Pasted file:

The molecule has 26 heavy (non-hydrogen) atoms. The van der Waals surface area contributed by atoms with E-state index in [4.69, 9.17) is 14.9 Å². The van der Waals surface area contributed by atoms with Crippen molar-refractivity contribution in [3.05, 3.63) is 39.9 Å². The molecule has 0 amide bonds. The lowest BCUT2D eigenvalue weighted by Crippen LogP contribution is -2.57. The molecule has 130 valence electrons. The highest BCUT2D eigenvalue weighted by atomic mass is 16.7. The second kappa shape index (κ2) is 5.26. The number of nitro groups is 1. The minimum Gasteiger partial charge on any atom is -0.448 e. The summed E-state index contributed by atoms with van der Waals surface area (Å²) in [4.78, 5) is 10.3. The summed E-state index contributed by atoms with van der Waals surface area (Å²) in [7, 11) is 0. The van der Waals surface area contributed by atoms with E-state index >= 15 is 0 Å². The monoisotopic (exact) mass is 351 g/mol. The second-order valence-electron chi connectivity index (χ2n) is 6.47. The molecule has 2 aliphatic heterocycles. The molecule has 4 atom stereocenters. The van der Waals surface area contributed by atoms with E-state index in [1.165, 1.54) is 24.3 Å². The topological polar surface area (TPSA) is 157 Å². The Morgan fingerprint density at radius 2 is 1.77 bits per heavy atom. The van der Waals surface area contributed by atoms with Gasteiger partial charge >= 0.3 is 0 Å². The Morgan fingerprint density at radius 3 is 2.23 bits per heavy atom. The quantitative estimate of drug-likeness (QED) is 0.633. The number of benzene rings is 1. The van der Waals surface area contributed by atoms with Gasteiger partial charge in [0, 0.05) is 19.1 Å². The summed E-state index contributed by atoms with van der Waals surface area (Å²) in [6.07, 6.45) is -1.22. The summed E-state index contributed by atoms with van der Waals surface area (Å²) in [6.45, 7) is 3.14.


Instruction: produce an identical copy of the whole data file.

The molecule has 26 heavy (non-hydrogen) atoms. The van der Waals surface area contributed by atoms with E-state index in [4.69, 9.17) is 14.9 Å². The van der Waals surface area contributed by atoms with Crippen molar-refractivity contribution in [3.05, 3.63) is 39.9 Å². The molecule has 0 amide bonds. The lowest BCUT2D eigenvalue weighted by Crippen LogP contribution is -2.57. The molecule has 130 valence electrons. The highest BCUT2D eigenvalue weighted by atomic mass is 16.7. The second kappa shape index (κ2) is 5.26. The number of nitro groups is 1. The minimum Gasteiger partial charge on any atom is -0.448 e. The summed E-state index contributed by atoms with van der Waals surface area (Å²) in [4.78, 5) is 10.3. The summed E-state index contributed by atoms with van der Waals surface area (Å²) in [7, 11) is 0. The van der Waals surface area contributed by atoms with E-state index >= 15 is 0 Å². The monoisotopic (exact) mass is 351 g/mol. The second-order valence-electron chi connectivity index (χ2n) is 6.47. The molecule has 2 aliphatic heterocycles. The molecule has 4 atom stereocenters. The van der Waals surface area contributed by atoms with E-state index in [1.165, 1.54) is 24.3 Å². The topological polar surface area (TPSA) is 157 Å². The Morgan fingerprint density at radius 2 is 1.77 bits per heavy atom. The van der Waals surface area contributed by atoms with Gasteiger partial charge >= 0.3 is 0 Å². The Morgan fingerprint density at radius 3 is 2.23 bits per heavy atom. The quantitative estimate of drug-likeness (QED) is 0.633. The number of benzene rings is 1. The van der Waals surface area contributed by atoms with Gasteiger partial charge in [0, 0.05) is 19.1 Å². The summed E-state index contributed by atoms with van der Waals surface area (Å²) in [6.07, 6.45) is -1.22. The summed E-state index contributed by atoms with van der Waals surface area (Å²) in [6.45, 7) is 3.14.